Having a garden is a great way to go green. It will allow you to grow your own organic fruits and vegetables, reducing the demand for store bought produce, and the pesticide use and long shipping distances that come with those. It will also make the air around you cleaner, and give you the satisfaction that comes with getting in touch with the earth.
If you have your own garden, a compost heap is a must, to constantly supply your plants with the organic nutrients they need. This article is about worm composting, one of the quickest and most effective methods (a worm bin can turn a pile of kitchen scraps into usable fertilizer in 4-8 weeks, while regular composts usually take at least a few months).
Building A Bin
Your first step is building a bin for your composting habitat. There are 2 kinds materials generally used: plastic or rubber storage containers, and wood.
The plastic and rubber containers have the advantage of convenience and durability. To prepare, all you’ll need to do is drill holes along the sides for air flow, and they’ll last longer than wood containers. The downside to these is that it will be hard to get a really good air flow going, resulting in lower quality compost.
Wood containers, due to the nature of wood, will breathe much better and will create a good air flow. They will also absorb moisture, which is helpful. Wood containers will cost more to make and you’ll need to replace them quicker, but all in all they are the best choice for higher quality compost.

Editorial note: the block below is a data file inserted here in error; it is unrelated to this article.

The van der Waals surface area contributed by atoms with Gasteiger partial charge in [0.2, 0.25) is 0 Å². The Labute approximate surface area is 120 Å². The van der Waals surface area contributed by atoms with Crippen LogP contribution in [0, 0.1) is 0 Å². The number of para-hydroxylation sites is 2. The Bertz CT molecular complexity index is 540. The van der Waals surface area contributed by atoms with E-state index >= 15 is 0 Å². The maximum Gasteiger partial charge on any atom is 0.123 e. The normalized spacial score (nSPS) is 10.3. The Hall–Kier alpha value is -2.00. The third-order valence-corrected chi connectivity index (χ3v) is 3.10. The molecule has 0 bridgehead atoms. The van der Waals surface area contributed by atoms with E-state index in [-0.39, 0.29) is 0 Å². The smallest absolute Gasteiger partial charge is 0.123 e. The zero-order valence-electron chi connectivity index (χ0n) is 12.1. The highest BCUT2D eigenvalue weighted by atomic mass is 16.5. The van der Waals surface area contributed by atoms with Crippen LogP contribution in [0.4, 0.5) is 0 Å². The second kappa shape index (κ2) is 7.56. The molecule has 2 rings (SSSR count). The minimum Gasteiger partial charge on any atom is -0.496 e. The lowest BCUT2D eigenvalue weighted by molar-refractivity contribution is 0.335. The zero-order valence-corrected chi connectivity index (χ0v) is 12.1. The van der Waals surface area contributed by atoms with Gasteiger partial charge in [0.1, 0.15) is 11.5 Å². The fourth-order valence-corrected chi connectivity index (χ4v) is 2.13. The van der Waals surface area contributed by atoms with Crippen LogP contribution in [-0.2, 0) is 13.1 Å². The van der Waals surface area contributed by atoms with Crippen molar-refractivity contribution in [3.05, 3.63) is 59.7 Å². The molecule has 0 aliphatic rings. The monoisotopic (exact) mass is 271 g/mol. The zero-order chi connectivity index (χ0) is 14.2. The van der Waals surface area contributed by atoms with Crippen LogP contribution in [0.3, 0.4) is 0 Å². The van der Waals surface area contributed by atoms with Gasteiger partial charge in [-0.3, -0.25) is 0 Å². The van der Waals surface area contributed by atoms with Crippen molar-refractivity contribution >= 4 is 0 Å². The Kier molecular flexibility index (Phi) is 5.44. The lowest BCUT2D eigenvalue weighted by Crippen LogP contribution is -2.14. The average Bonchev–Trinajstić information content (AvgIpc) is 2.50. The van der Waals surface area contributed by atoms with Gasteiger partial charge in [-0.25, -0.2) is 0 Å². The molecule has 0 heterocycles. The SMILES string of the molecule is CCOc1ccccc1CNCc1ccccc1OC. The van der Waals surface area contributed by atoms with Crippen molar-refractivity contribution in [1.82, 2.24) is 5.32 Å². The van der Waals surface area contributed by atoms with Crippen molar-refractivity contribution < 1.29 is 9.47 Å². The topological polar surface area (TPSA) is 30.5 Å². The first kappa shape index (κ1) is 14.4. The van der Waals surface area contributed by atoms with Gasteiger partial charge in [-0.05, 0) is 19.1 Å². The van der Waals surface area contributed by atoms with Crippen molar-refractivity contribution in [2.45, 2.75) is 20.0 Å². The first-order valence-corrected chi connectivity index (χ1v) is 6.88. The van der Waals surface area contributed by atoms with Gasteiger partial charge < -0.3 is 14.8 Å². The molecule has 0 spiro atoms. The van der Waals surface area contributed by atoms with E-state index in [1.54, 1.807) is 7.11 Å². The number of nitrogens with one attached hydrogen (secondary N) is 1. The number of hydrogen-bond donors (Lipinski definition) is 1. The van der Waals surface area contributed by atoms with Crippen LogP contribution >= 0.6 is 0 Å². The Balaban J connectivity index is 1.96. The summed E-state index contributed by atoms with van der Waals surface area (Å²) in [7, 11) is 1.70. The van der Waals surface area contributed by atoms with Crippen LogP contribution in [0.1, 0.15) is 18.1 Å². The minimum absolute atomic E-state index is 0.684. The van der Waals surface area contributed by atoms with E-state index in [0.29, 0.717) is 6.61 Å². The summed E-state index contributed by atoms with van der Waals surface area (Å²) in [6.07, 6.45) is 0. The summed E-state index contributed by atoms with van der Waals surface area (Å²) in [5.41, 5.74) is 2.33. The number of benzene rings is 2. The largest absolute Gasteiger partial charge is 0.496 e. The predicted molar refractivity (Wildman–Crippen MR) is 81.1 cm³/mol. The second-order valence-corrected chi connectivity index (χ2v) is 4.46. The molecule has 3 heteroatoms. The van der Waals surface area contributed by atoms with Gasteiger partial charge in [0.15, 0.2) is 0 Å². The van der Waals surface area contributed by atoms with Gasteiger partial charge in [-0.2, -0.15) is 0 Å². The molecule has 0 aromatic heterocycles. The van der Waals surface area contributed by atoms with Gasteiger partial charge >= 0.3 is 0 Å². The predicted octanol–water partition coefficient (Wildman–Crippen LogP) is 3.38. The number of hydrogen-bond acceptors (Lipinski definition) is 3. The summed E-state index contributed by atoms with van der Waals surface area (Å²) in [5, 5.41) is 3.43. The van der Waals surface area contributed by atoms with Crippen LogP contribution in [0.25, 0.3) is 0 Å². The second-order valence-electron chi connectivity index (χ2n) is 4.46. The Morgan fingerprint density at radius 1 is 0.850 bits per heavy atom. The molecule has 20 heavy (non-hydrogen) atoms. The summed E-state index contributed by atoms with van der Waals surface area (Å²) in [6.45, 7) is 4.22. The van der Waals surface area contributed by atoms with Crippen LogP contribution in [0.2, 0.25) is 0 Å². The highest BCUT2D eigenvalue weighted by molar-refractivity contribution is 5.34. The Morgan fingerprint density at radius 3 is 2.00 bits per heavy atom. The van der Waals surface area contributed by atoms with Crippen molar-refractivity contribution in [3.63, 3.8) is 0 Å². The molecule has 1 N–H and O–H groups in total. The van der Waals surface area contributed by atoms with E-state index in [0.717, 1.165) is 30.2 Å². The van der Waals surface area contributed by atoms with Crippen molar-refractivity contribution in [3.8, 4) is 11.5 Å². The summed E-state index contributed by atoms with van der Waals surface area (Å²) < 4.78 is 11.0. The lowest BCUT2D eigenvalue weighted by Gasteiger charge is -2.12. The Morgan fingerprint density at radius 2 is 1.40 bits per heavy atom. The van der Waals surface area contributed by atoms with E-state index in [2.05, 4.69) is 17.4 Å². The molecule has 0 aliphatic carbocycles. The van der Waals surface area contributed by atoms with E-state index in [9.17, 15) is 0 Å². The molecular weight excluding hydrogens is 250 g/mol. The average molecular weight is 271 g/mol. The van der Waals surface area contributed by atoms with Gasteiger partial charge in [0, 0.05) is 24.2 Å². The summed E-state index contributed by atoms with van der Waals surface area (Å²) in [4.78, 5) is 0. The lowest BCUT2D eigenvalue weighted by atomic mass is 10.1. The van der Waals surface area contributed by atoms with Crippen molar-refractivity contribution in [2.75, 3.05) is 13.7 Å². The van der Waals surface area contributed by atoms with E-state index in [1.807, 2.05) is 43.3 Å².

You’ll want to keep your bin covered at all times, and in an area not facing direct sunlight. This will help keep your compost moist but not wet (you don’t want moisture to start forming puddles), and keep it in the temperature range you want (50-80F).
Filling Your Bin
You’ll want your bin to consist of two kinds of materials: brown and green. Green materials are high in nitrogen, and include most kitchen scraps, grass clippings, etc. Brown materials are high in carbon and phosphate, and include shredded cardboard or newspaper (avoid anything with colored ink), leaves, wood shavings, etc.
Fill your bin about ½ to ¾ of the way with brown material (shredded cardboard or newspaper works great here). This is your bedding, which will create a chemical balance in your compost, increase air flow, absorb moisture, and give your worms a place to live.
Add some soil on top, and sprinkle in some water. After a few days, you can drop your worms into your bin and let them get comfortable.
Add kitchen scraps daily, and sprinkle water every few days to keep things moist. Do not put meat, dairy products or oily food into your compost, as it will attract predators and smell bad.
All About Worms
You want a very specific kind of worm for your compost. Eisenia foetida (Red Wigglers) are the most common and the most effective. Eisenia hortensis (European Night Crawlers) can also be used- they reproduce slower, but will grow larger and can later be used as fishing worms.
You’ll need 1lb of worms for every 1/2lb of average daily kitchen waste you produce.
Harvesting Your Compost Material
When most of your brown material has been eaten, you can harvest your fertilizer. Put on a pair of gloves, and move the material to one side. Fill the other side with brand new brown material, and sprinkle some water on it. Leave it for a few days, as the worms gravitate to the fresher material. You can then dig out the older material, and use it as fertilizer for your garden.
Good luck and stay prepared!
You can read more from RamboMoe at his site, preparedforthat.com